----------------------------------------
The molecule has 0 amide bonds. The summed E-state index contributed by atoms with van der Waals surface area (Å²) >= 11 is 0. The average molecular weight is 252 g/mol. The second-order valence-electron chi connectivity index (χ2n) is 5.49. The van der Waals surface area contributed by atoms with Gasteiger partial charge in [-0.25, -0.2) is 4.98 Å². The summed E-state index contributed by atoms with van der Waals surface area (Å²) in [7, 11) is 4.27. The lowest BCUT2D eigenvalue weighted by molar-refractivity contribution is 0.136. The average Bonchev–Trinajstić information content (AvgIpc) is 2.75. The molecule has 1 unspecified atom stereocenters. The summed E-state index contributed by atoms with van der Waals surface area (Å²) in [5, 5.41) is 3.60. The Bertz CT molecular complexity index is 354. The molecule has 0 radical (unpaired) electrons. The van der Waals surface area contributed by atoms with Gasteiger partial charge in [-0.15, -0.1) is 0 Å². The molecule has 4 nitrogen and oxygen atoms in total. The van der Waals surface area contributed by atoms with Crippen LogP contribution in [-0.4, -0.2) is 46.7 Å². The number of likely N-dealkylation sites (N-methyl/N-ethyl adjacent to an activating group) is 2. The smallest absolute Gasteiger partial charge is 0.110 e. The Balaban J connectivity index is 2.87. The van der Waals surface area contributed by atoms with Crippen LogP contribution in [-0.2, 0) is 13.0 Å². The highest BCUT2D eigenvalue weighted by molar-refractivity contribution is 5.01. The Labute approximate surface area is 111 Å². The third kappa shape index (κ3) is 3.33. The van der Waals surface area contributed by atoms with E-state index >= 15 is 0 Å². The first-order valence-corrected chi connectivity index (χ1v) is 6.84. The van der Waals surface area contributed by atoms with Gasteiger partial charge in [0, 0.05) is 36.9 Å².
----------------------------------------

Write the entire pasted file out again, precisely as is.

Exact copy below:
The molecule has 0 amide bonds. The summed E-state index contributed by atoms with van der Waals surface area (Å²) >= 11 is 0. The average molecular weight is 252 g/mol. The second-order valence-electron chi connectivity index (χ2n) is 5.49. The van der Waals surface area contributed by atoms with Gasteiger partial charge in [-0.25, -0.2) is 4.98 Å². The summed E-state index contributed by atoms with van der Waals surface area (Å²) in [7, 11) is 4.27. The lowest BCUT2D eigenvalue weighted by molar-refractivity contribution is 0.136. The average Bonchev–Trinajstić information content (AvgIpc) is 2.75. The molecule has 1 unspecified atom stereocenters. The summed E-state index contributed by atoms with van der Waals surface area (Å²) in [5, 5.41) is 3.60. The Bertz CT molecular complexity index is 354. The molecule has 0 radical (unpaired) electrons. The van der Waals surface area contributed by atoms with Gasteiger partial charge in [-0.15, -0.1) is 0 Å². The molecule has 4 nitrogen and oxygen atoms in total. The van der Waals surface area contributed by atoms with Crippen LogP contribution in [-0.4, -0.2) is 46.7 Å². The number of likely N-dealkylation sites (N-methyl/N-ethyl adjacent to an activating group) is 2. The smallest absolute Gasteiger partial charge is 0.110 e. The Balaban J connectivity index is 2.87. The van der Waals surface area contributed by atoms with Crippen LogP contribution in [-0.2, 0) is 13.0 Å². The highest BCUT2D eigenvalue weighted by molar-refractivity contribution is 5.01. The Labute approximate surface area is 111 Å². The third kappa shape index (κ3) is 3.33. The van der Waals surface area contributed by atoms with E-state index >= 15 is 0 Å². The first-order valence-corrected chi connectivity index (χ1v) is 6.84. The van der Waals surface area contributed by atoms with Gasteiger partial charge in [0, 0.05) is 36.9 Å².